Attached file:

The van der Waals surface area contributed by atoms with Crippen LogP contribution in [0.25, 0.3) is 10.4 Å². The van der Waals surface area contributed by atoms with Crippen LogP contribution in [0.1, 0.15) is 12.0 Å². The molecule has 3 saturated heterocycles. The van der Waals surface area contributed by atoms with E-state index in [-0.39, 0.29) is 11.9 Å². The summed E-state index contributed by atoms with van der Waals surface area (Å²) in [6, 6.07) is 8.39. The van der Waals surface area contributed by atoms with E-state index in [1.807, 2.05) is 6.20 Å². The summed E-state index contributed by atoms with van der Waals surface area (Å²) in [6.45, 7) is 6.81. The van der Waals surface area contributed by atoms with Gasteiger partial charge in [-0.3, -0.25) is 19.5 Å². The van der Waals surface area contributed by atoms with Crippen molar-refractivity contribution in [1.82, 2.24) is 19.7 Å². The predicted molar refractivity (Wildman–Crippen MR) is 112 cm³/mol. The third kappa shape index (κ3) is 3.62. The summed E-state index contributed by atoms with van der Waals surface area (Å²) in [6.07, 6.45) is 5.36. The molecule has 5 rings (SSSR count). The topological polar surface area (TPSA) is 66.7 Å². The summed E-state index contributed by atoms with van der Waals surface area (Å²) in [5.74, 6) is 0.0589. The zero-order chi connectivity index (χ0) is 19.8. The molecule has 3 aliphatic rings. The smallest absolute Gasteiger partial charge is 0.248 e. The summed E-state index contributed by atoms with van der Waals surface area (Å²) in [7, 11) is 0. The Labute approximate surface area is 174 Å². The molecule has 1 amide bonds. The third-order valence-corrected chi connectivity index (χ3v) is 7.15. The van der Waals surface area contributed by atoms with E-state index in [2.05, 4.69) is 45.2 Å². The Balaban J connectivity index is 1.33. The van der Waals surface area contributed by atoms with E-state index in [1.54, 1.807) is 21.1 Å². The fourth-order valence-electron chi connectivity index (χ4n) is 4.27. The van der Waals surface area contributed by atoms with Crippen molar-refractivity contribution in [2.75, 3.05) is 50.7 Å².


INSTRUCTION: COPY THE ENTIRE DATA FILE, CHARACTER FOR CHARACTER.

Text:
The van der Waals surface area contributed by atoms with Crippen LogP contribution in [0.25, 0.3) is 10.4 Å². The van der Waals surface area contributed by atoms with Crippen LogP contribution in [0.1, 0.15) is 12.0 Å². The molecule has 3 saturated heterocycles. The van der Waals surface area contributed by atoms with E-state index in [-0.39, 0.29) is 11.9 Å². The summed E-state index contributed by atoms with van der Waals surface area (Å²) in [6, 6.07) is 8.39. The van der Waals surface area contributed by atoms with E-state index in [1.807, 2.05) is 6.20 Å². The summed E-state index contributed by atoms with van der Waals surface area (Å²) in [6.45, 7) is 6.81. The van der Waals surface area contributed by atoms with Gasteiger partial charge in [-0.3, -0.25) is 19.5 Å². The van der Waals surface area contributed by atoms with Crippen molar-refractivity contribution in [1.82, 2.24) is 19.7 Å². The predicted molar refractivity (Wildman–Crippen MR) is 112 cm³/mol. The third kappa shape index (κ3) is 3.62. The summed E-state index contributed by atoms with van der Waals surface area (Å²) in [6.07, 6.45) is 5.36. The molecule has 5 rings (SSSR count). The topological polar surface area (TPSA) is 66.7 Å². The summed E-state index contributed by atoms with van der Waals surface area (Å²) in [5.74, 6) is 0.0589. The zero-order chi connectivity index (χ0) is 19.8. The molecule has 3 aliphatic rings. The smallest absolute Gasteiger partial charge is 0.248 e. The summed E-state index contributed by atoms with van der Waals surface area (Å²) in [7, 11) is 0. The Labute approximate surface area is 174 Å². The molecule has 1 amide bonds. The third-order valence-corrected chi connectivity index (χ3v) is 7.15. The van der Waals surface area contributed by atoms with E-state index in [2.05, 4.69) is 45.2 Å². The Balaban J connectivity index is 1.33. The van der Waals surface area contributed by atoms with E-state index in [1.54, 1.807) is 21.1 Å². The fourth-order valence-electron chi connectivity index (χ4n) is 4.27. The van der Waals surface area contributed by atoms with Crippen molar-refractivity contribution in [2.75, 3.05) is 50.7 Å².